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Zeno's Paradoxes : Part III

Zeno's Paradoxes : Part III - Physics Forum

Zeno's Paradoxes : Part III - Physics Forum. Discuss and ask physics questions, kinematics and other physics problems.

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Old 04-10-2004, 11:11 PM
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Default Zeno's Paradoxes : Part III

I'm starting to build my Philosophy of Physics web page which will
include answers to all of Zeno's Paradoxes. I'm posting here my
preliminary argumenst for the first two paradoxes : SPACE and SOUND.
I don't like long posts, so I've broken this down into three parts
Part I References;
Part II The Paradox of Space;
Part III the Paradox of Sound.

This is Part III.
See the web page at <http://home.earthlink.net/~lyttlec/zeno/zeno.html>
Comments please.

The Paradox

Scale (Sound)
"Tell me, Protagoras, said he, does one grain of
millet make a noise when it falls, or does the
ten-thousandth part of a grain? On receiving the
answer that it does not, he went on: Does a measure
of millet grains make a noise when it falls, or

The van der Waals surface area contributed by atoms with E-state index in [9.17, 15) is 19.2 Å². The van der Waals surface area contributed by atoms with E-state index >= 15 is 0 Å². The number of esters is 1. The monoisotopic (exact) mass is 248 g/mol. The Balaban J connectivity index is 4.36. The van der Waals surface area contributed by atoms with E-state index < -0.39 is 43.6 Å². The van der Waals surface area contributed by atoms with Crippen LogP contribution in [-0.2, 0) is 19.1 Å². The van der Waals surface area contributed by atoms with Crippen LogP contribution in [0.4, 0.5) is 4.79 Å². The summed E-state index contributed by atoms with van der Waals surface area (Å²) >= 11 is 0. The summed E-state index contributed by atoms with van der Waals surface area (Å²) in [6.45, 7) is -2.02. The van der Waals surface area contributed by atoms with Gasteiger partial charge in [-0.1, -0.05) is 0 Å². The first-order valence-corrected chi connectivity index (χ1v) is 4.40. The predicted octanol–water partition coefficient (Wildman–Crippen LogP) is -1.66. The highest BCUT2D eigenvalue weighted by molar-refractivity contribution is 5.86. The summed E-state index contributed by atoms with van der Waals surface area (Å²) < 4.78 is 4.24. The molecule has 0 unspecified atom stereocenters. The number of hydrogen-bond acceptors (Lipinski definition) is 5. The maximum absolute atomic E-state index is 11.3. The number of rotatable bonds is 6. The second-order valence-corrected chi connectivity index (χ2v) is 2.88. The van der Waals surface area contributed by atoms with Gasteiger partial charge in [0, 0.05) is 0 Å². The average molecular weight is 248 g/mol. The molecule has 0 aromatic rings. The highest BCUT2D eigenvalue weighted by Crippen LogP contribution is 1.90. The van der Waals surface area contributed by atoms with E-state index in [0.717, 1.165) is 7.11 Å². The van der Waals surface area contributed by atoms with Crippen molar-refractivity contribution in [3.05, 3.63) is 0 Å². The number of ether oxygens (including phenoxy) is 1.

not? He answered, it does make a noise. Well, said
Zeno, does not the statement about the measure of
millet apply to the one grain and the
ten-thousandth part of a grain? He assented, and
Zeno continued, Are not the statements as to the
noise the same in regard to each? For as are the
things that make a noise, so are the noises. Since
this is the case, if the measure of millet makes a
noise, the one grain and the ten-thousandth part
of a grain make a noise." [Faribanks]
Argument 1 :
Aristotle replied (Physics,250b20, that is Book VII,
Chap 5) "Hence Zeno's reasoning is false when he argues
that there is no part of the millet that does not make a
sound; for there is no reason why any part should not
in any length of time fail to move the air that the
whole bushel moves in falling.

Reply 1:
Aristotle's reply is wrong for the millet part cannot
move without moving the air it displaces. Even if
Aristotle had correctly answered the specific metaphor,
that does not answer the general question as to whether or
not there are phenomenon not observable by human senses.

Conclusion : Accepted.
Zeno is
correct that there are phenomenon that cannot be
directly observed at a human scale. Likewise, just
because something is observed at a human scale, that
does not mean it is observable at any other scale.
Just as one does not insist on
calculating the motion of a baseball based on quantum
mechanics, there is no justification for insisting that
Newton's laws of motion be observable at a sub-quantum
level. However, insisting that abstracting from
the sub-quantum level to the human level results in a
model at least as good as Newton's.

Finite Size
Complete Divisibility
The Dichotomy
The Achilles
The Arrow
The Stadium

That's it for now. I think the next in sequence might be Place, then
Plurality, with the better known Motion last.

Russ Lyttle
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